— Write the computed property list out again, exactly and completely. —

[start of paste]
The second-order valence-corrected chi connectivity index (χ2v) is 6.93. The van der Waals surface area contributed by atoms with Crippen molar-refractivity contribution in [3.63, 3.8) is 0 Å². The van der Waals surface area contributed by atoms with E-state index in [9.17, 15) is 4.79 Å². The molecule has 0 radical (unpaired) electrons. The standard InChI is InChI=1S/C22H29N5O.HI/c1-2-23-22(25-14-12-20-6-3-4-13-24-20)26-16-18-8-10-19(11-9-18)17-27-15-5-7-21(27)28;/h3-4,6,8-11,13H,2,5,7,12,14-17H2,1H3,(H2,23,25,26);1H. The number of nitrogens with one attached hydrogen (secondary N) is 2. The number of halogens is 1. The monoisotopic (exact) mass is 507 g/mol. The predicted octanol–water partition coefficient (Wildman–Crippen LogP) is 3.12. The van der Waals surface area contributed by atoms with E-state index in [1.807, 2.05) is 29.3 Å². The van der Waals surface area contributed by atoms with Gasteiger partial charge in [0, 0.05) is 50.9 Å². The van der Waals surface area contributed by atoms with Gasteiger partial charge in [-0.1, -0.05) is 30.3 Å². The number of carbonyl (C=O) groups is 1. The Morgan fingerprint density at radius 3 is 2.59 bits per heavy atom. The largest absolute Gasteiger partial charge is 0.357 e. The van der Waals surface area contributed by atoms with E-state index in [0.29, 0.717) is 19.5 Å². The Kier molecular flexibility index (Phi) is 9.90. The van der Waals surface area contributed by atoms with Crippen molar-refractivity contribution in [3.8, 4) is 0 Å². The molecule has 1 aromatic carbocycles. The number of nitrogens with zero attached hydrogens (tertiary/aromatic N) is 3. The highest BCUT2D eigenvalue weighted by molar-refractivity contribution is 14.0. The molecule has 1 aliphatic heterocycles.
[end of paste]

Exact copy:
The second-order valence-corrected chi connectivity index (χ2v) is 6.93. The van der Waals surface area contributed by atoms with Crippen molar-refractivity contribution in [3.63, 3.8) is 0 Å². The van der Waals surface area contributed by atoms with E-state index in [9.17, 15) is 4.79 Å². The molecule has 0 radical (unpaired) electrons. The standard InChI is InChI=1S/C22H29N5O.HI/c1-2-23-22(25-14-12-20-6-3-4-13-24-20)26-16-18-8-10-19(11-9-18)17-27-15-5-7-21(27)28;/h3-4,6,8-11,13H,2,5,7,12,14-17H2,1H3,(H2,23,25,26);1H. The number of nitrogens with one attached hydrogen (secondary N) is 2. The number of halogens is 1. The monoisotopic (exact) mass is 507 g/mol. The predicted octanol–water partition coefficient (Wildman–Crippen LogP) is 3.12. The van der Waals surface area contributed by atoms with E-state index in [1.807, 2.05) is 29.3 Å². The van der Waals surface area contributed by atoms with Gasteiger partial charge in [0, 0.05) is 50.9 Å². The van der Waals surface area contributed by atoms with Gasteiger partial charge in [-0.1, -0.05) is 30.3 Å². The number of carbonyl (C=O) groups is 1. The Morgan fingerprint density at radius 3 is 2.59 bits per heavy atom. The largest absolute Gasteiger partial charge is 0.357 e. The van der Waals surface area contributed by atoms with E-state index in [0.29, 0.717) is 19.5 Å². The Kier molecular flexibility index (Phi) is 9.90. The van der Waals surface area contributed by atoms with Crippen molar-refractivity contribution in [3.8, 4) is 0 Å². The molecule has 1 aromatic carbocycles. The number of nitrogens with zero attached hydrogens (tertiary/aromatic N) is 3. The highest BCUT2D eigenvalue weighted by molar-refractivity contribution is 14.0. The molecule has 1 aliphatic heterocycles.